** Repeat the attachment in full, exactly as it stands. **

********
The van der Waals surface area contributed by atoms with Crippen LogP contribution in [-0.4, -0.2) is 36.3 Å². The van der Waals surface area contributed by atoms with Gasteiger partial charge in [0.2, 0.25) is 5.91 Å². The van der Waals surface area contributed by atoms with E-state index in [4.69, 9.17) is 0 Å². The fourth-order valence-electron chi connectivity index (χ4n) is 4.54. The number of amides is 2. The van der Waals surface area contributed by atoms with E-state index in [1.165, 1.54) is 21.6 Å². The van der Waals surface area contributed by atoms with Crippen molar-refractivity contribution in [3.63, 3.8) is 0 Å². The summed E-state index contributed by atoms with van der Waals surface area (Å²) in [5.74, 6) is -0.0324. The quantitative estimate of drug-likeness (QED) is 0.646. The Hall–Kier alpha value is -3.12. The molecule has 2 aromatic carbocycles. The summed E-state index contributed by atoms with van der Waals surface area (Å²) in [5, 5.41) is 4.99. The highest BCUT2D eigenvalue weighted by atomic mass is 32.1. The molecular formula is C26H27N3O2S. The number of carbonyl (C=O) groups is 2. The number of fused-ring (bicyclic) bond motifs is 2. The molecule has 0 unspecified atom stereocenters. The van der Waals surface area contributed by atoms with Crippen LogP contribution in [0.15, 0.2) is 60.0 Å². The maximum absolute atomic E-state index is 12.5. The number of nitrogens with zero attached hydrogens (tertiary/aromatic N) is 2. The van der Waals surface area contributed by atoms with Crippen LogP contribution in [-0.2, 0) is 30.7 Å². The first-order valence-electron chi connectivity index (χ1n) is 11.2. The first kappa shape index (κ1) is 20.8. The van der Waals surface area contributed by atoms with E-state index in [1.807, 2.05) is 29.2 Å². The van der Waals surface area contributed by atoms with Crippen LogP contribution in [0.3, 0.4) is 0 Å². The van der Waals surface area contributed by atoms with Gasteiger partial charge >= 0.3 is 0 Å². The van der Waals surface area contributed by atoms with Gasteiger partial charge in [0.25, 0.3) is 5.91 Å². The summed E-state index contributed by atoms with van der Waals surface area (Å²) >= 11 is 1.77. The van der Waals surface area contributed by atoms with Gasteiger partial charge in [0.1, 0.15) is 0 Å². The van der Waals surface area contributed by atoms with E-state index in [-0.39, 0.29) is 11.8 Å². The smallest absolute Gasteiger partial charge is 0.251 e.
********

The van der Waals surface area contributed by atoms with Crippen LogP contribution in [-0.4, -0.2) is 36.3 Å². The van der Waals surface area contributed by atoms with Gasteiger partial charge in [0.2, 0.25) is 5.91 Å². The van der Waals surface area contributed by atoms with E-state index in [4.69, 9.17) is 0 Å². The fourth-order valence-electron chi connectivity index (χ4n) is 4.54. The number of amides is 2. The van der Waals surface area contributed by atoms with E-state index in [1.165, 1.54) is 21.6 Å². The van der Waals surface area contributed by atoms with Crippen molar-refractivity contribution in [3.63, 3.8) is 0 Å². The summed E-state index contributed by atoms with van der Waals surface area (Å²) in [5.74, 6) is -0.0324. The quantitative estimate of drug-likeness (QED) is 0.646. The Hall–Kier alpha value is -3.12. The molecule has 2 aromatic carbocycles. The summed E-state index contributed by atoms with van der Waals surface area (Å²) in [5, 5.41) is 4.99. The highest BCUT2D eigenvalue weighted by atomic mass is 32.1. The molecular formula is C26H27N3O2S. The number of carbonyl (C=O) groups is 2. The number of fused-ring (bicyclic) bond motifs is 2. The molecule has 0 unspecified atom stereocenters. The van der Waals surface area contributed by atoms with Crippen LogP contribution in [0.15, 0.2) is 60.0 Å². The maximum absolute atomic E-state index is 12.5. The number of nitrogens with zero attached hydrogens (tertiary/aromatic N) is 2. The van der Waals surface area contributed by atoms with Crippen LogP contribution in [-0.2, 0) is 30.7 Å². The first-order valence-electron chi connectivity index (χ1n) is 11.2. The first kappa shape index (κ1) is 20.8. The van der Waals surface area contributed by atoms with E-state index in [1.807, 2.05) is 29.2 Å². The van der Waals surface area contributed by atoms with Crippen LogP contribution in [0.3, 0.4) is 0 Å². The van der Waals surface area contributed by atoms with Gasteiger partial charge >= 0.3 is 0 Å². The van der Waals surface area contributed by atoms with Gasteiger partial charge in [0.25, 0.3) is 5.91 Å². The summed E-state index contributed by atoms with van der Waals surface area (Å²) >= 11 is 1.77. The van der Waals surface area contributed by atoms with Gasteiger partial charge in [0.1, 0.15) is 0 Å². The van der Waals surface area contributed by atoms with E-state index in [-0.39, 0.29) is 11.8 Å². The smallest absolute Gasteiger partial charge is 0.251 e.